Thursday, November 4, 2010

Fresh Homemade Pumpkin Butter

Can you imagine anything more delicious than slathering fresh from the oven biscuits in a rich homemade pumpkin butter? Me either. And holy smokes, this recipe is a winner. I couldn't resist, I just had to make a batch. After doing some research on home-canning, I found a lot of information against canning pumpkin (all of it listed below). I love my family too much to infect them with botulism. So instead, I decided to make a small batch that can be refrigerated and I knew I'd want to share it too.

Here's a quick stovetop recipe.

1 (29 ounce) can pumpkin puree
3/4 cup apple juice
2 teaspoons ground ginger
1/2 teaspoon ground cloves
1 1/2 cups white sugar
2 teaspoons ground cinnamon
1 teaspoon ground nutmeg
Combine pumpkin, apple juice, spices, and sugar in a large saucepan; stir well. Bring mixture to a boil. Reduce heat, and simmer for 30 minutes or until thickened. Stir frequently.

Transfer to sterile containers and chill in the refrigerator until serving.

Here's a slow cooked pumpkin butter recipe:

2 cups of cooked, pureed fresh pumpkin (or you can use a 15oz can of pumpkin if you don't want to use fresh)

1 cup white sugar
1 cup brown sugar
1 tsp. cinnamon
1/4 tsp nutmeg
1/2 tsp ginger
1/8 tsp ground cloves

Spray your slowcooker with nonstick cooking spray. Combine all ingredients in crock-pot and stir to mix well. Cook on High for 3 hours, stirring occasionally. It will thicken as it cooks. Do not let it burn or stick. Transfer to a container and keep in the refrigerator.

This would be a fabulous hostess gift or maybe a gift for a neighbor. I plan to make a batch of homemade biscuits for the office with a jar of this as a breakfast treat.

“Home canning is not recommended for pumpkin butter or any mashed or pureed pumpkin or winter squash, but we do have directions for canning cubed pumpkin. Pumpkin puree can be frozen or made into a spicy pumpkin leather…
There are not sufficient data available to allow establishing safe processing times for any of these types of products. It is true that previous USDA recommendations had directions for canning mashed winter squash, but USDA withdrew those recommendations…
Some of the factors that are critical to the safety of canned pumpkin products are the viscosity (thickness), the acidity and the water activity. Studies conducted at the University of Minnesota in the 1970's indicated that there was too much variation in viscosity among different batches of prepared pumpkin purees to permit calculation of a single processing recommendation that would cover the potential variation among products (Zottola et. al, 1978). Pumpkin and winter squash are also low-acid foods (pH > 4.6) capable of supporting the growth of Clostridium botulinum bacteria which can cause the very serious illness, botulism, under the right storage conditions. If the bacteria are present and survive processing, and the product has a high enough water activity, they can thrive and produce toxin in the product.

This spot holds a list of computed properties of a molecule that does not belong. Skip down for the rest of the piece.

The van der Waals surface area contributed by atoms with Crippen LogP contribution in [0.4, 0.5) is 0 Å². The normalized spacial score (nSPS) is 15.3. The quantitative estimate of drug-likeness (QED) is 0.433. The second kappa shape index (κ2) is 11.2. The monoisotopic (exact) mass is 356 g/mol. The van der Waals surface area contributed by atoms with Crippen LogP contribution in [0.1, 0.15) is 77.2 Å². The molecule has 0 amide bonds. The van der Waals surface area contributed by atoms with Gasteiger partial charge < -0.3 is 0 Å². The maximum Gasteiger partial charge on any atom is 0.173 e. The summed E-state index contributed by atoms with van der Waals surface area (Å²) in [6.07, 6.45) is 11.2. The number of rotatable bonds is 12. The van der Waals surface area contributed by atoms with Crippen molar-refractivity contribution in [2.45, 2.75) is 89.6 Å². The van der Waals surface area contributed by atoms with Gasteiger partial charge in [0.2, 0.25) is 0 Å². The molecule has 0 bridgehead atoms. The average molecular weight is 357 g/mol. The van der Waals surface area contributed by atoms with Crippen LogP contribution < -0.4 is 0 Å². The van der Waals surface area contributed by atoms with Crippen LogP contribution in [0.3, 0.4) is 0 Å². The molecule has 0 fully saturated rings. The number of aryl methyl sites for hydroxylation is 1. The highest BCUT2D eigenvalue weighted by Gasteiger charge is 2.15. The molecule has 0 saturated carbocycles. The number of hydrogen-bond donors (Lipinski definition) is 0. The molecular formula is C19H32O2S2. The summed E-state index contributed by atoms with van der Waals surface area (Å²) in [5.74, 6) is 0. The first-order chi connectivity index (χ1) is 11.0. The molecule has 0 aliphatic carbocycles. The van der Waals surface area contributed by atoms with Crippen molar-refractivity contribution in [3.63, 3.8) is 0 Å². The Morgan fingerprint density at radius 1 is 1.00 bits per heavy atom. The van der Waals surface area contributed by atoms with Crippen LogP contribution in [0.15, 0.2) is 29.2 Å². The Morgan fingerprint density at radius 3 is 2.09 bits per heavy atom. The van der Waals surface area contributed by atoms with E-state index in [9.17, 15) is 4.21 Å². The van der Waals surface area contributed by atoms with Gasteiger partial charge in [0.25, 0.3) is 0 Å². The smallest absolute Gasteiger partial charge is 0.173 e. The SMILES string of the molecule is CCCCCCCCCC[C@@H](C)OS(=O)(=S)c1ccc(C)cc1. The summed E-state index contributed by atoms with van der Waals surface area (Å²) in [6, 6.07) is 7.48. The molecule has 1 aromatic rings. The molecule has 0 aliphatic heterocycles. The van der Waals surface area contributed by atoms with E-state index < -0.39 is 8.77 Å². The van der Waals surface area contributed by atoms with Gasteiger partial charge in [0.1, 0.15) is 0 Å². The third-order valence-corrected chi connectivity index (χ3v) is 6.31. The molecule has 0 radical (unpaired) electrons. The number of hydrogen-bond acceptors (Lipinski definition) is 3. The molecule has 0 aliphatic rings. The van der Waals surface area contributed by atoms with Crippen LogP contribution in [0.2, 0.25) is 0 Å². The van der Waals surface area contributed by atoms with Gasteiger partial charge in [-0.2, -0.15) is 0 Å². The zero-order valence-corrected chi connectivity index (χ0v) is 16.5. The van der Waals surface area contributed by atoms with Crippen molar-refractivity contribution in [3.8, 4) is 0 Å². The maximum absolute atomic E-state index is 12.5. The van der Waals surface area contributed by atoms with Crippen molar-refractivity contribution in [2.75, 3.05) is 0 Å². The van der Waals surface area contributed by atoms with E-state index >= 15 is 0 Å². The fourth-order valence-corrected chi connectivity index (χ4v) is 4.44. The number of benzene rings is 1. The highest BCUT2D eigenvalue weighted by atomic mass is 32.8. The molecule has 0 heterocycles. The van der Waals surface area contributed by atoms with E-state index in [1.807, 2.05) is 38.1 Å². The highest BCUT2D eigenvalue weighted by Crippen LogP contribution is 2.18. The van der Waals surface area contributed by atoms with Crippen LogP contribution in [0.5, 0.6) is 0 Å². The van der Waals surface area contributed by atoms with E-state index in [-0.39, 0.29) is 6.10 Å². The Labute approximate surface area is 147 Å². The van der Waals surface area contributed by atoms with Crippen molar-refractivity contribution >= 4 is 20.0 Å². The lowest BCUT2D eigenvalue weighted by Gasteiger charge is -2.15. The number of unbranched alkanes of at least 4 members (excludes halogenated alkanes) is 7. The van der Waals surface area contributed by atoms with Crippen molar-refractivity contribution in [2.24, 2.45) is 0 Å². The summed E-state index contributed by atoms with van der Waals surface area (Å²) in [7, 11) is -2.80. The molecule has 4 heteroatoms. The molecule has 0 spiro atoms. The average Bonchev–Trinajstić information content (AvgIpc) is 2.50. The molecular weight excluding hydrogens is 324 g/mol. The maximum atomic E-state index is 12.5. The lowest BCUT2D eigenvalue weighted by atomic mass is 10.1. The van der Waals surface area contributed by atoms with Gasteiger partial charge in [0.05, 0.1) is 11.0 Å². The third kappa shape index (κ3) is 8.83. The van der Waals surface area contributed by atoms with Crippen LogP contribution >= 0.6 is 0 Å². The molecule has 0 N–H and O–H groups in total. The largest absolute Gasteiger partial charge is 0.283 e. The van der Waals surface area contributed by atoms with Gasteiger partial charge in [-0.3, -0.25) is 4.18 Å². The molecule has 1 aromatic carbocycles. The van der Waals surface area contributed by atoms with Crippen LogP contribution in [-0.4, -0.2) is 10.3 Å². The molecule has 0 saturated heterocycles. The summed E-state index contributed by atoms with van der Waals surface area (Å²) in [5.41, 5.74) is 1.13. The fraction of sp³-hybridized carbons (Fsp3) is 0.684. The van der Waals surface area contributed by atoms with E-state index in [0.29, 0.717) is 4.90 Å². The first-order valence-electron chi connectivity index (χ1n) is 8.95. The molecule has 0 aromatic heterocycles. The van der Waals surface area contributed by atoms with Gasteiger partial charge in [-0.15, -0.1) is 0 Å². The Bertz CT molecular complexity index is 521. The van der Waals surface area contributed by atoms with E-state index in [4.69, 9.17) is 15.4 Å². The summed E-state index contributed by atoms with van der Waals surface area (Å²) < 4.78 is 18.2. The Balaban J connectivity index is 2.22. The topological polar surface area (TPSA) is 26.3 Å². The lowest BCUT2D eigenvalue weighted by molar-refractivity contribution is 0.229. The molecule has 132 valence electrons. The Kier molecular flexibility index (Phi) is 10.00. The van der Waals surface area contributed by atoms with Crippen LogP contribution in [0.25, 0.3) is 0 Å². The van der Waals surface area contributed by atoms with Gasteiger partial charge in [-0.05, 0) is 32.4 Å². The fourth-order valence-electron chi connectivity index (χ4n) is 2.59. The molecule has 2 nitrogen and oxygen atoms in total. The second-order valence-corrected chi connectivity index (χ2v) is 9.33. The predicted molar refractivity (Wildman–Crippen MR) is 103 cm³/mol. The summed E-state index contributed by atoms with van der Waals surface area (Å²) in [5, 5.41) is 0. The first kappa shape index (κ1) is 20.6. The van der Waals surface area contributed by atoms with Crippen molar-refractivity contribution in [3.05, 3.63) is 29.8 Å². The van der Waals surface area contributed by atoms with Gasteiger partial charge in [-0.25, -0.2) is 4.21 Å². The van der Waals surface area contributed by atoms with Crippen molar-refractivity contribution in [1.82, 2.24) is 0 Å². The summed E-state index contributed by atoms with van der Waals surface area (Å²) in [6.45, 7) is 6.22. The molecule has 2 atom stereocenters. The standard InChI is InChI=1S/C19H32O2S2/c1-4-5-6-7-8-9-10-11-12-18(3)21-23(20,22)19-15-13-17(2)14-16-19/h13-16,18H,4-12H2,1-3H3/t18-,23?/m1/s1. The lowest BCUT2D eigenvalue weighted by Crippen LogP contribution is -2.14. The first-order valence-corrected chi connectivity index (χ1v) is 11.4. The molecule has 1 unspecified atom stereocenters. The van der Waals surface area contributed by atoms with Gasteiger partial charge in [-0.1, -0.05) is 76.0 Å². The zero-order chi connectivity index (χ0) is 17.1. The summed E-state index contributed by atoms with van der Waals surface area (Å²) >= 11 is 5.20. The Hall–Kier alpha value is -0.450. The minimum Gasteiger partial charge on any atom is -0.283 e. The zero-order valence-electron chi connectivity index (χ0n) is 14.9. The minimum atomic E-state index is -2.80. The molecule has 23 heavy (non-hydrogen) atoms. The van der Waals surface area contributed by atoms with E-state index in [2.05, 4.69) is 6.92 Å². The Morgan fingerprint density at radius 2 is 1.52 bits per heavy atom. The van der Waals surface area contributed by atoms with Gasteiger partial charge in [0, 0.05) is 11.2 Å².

More recent research with pumpkin butter has been done at the University of Missouri. Pumpkin butter is mashed or pureed pumpkin that has had large quantities of sugar added to it, but not always enough to inhibit pathogens. Sometimes an ingredient such as vinegar or lemon juice is added to the formulation to increase the acidity (decrease the pH). However, pumpkin butters produced by home canners and small commercial processors in Missouri have had pH values as high as 5.4. In fact, the pH values seemed to be extremely variable between batches made by the same formulation (Holt, 1995). It is not possible at this point to evaluate a recipe for pumpkin or mashed squash for canning potential by looking at it. At this point, research seems to indicate variability of the products is great, and in several ways that raise safety concerns. It is best to freeze pumpkin butters or mashed squash.”
Obviously, pumpkin pie filling is essentially “pureed pumpkin” and similar to pumpkin butter. This means that neither the cooked pumpkin puree nor the pumpkin pie filling (puree plus sugar and spices) would be candidates for safe home canning.
The University of Illinois Extension also says: “Canning pumpkin butter not a good idea, but try pieces or freezing. “


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